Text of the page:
As envisioned, Honeycomb will handle large-scale archiving of large collections of static data. The product, which has been under development at Sun for some time, is actually a portfolio of various technologies that work together, including an NAS (network-attached storage) stack and assorted file storage and archiving functions. Together, these technologies make up Honeycomb, a product that will keep better track of where large amounts of data are stored and can search and retrieve files very fast.
The time is right for a product like Honeycomb, said Mike Davis, senior product manager for Honeycomb at Sun, of Santa Clara, Calif.
"Its reflective of a new set of requirements for large-scale file storage," he explained. "Its about understanding how users really want to access their data, and about getting more visibility into these applications as they scale beyond the departmental file sharing application."
To determine how to architect Honeycomb, Sun executives started by asking existing customers how they store their data today. In all cases, customers had some kind of storage system in place—either a tape library, NAS box or series of RAID arrays attached to Linux servers. Each case included a discrete database that stored metadata for the data, allowing users to issue queries to the database to retrieve objects. But to do that, users had to build their own system to search on semantics meaningful to their particular data set.
As a result of those customer interviews, the Sun team also began to realize that conventional file systems like NFS (Network File System) werent working as well anymore, given customers ever-growing data sets and changing requirements.
"The whole concept of the hierarchical file system is losing steam [in large-scale environments]," Davis said. "Its OK for a department doing file sharing on a small NAS box, but when youre talking about storing millions of objects, it becomes very inflexible to try to structure directory paths and file names." Customers have circumvented this problem by creating external databases that keep track of where items are physically stored in the file system, he said.
These discoveries led Sun executives to realize that they should develop a storage system with sophisticated application semantics built into it. Honeycomb does exactly that, allowing users to store metadata with data in the same repository and issue search commands against it. Davis gave the example of medical imaging applications, where data must be stored for a long time very reliably but be available for arbitrary queries. "You can easily ask the system to give you all images for a particular patient or all images of 23-year-old females with lung cancer," he explained.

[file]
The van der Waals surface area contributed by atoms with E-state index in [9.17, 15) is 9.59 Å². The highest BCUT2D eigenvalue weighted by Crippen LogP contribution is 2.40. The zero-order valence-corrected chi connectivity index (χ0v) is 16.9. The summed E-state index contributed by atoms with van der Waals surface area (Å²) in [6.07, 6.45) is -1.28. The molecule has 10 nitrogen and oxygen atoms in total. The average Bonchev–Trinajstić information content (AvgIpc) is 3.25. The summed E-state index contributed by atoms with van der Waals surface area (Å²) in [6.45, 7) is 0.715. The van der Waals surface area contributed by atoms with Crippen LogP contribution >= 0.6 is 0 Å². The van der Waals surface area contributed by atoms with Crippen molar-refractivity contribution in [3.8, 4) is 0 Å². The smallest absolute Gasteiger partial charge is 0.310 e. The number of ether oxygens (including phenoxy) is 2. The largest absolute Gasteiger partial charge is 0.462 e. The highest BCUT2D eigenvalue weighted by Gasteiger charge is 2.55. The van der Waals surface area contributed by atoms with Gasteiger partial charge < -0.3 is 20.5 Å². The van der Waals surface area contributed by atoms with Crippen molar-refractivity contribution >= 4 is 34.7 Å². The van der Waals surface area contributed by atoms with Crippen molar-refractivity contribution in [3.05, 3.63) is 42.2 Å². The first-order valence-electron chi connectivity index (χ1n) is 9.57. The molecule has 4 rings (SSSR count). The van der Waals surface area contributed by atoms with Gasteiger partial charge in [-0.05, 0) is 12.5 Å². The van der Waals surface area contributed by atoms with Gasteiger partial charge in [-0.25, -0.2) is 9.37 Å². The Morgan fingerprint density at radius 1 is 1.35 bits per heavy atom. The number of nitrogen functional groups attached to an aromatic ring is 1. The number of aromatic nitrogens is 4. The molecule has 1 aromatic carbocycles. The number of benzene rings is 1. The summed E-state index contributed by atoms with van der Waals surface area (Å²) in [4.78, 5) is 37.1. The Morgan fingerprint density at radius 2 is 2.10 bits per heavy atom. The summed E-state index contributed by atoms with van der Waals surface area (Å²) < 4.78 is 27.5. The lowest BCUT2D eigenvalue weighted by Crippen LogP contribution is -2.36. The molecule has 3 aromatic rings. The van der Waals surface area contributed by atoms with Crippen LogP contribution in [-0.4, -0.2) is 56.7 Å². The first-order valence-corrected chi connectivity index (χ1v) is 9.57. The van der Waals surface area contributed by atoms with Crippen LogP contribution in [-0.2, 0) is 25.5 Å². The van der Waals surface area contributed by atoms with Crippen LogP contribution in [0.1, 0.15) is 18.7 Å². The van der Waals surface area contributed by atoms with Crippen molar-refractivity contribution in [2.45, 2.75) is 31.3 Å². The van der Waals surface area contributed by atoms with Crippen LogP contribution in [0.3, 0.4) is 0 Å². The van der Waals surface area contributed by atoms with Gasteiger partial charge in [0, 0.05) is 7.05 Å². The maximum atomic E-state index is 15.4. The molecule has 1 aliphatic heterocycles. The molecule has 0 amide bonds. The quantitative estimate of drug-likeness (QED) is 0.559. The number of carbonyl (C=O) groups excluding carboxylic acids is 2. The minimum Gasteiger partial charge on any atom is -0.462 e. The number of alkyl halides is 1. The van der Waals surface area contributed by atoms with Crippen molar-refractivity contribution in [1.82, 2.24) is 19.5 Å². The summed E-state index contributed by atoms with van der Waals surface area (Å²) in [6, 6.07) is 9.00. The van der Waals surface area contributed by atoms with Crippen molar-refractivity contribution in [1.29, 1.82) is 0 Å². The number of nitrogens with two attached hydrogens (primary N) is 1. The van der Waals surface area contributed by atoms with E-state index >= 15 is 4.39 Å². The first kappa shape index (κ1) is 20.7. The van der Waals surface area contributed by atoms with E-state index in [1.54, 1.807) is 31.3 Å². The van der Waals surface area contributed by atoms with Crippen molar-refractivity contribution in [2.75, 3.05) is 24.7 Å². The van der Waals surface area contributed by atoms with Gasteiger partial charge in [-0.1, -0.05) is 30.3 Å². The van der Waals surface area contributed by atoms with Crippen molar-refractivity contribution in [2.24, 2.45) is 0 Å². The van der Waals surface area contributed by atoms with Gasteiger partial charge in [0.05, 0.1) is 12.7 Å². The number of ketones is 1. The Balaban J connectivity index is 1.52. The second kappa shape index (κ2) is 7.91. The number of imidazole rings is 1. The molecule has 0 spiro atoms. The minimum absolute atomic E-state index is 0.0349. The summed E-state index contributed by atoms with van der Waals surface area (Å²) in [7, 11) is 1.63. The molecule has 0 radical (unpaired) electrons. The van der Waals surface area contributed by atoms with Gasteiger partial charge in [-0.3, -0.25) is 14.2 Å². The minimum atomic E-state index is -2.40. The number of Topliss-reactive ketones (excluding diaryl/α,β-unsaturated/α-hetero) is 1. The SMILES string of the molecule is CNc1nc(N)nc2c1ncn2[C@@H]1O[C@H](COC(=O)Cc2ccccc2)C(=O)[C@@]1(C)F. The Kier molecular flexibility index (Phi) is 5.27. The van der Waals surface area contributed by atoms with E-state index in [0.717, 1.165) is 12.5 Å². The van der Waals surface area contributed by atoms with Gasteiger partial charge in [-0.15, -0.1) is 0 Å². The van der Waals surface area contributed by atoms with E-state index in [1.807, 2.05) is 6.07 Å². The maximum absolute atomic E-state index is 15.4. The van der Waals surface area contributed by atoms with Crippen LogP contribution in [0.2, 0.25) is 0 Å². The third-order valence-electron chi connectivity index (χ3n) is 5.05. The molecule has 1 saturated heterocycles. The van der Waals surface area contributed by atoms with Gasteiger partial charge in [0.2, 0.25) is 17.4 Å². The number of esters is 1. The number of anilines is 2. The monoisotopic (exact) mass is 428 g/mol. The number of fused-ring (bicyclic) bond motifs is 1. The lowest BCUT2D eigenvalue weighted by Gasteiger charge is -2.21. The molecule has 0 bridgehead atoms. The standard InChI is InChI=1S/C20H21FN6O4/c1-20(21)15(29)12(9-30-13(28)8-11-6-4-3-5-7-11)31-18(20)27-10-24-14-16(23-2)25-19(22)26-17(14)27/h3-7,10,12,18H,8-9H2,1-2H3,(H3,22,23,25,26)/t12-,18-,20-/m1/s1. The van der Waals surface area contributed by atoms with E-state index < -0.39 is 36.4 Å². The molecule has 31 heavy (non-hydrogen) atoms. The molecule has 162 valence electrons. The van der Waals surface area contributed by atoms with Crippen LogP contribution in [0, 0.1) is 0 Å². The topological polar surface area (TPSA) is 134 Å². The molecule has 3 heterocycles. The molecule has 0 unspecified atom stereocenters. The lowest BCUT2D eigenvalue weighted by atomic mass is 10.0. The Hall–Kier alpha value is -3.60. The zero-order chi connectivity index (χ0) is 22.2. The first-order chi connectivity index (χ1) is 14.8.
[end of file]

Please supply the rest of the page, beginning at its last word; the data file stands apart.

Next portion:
Although Honeycomb shares some similarities with EMC Corp.s Centera and Hewlett-Packard Co.s StorageWorks RISS (Reference Information Storage System), there are differences, said John McArthur, an analyst at IDC, of Framingham, Mass. Centera, for example, cant search through millions or billions of data sets within seconds, especially at high inquiry volume—something Sun is attempting to do with Honeycomb. And while RISS offers high-speed search capability for large archives, it acquired that capability through acquisition, while Sun has developed it within its own labs, he noted.
EMC, HP and other competitors are likely to sit up and take notice of Honeycomb, McArthur said.
"I would suspect [these capabilities] are in the road map already and its a time-to-market issue for EMC, but it might prompt them to change the current Centera product from an appliance to a set of services," he said.
As far as the final form Honeycomb will take and a firm release data, Davis said Sun is still mulling it over.
"Its not clear whether the first priority for Sun will be to put this out as a discrete product or whether it makes more sense to bring out some of the components first, like the NAS stack," he said. "But we want to be generating some revenue this calendar year."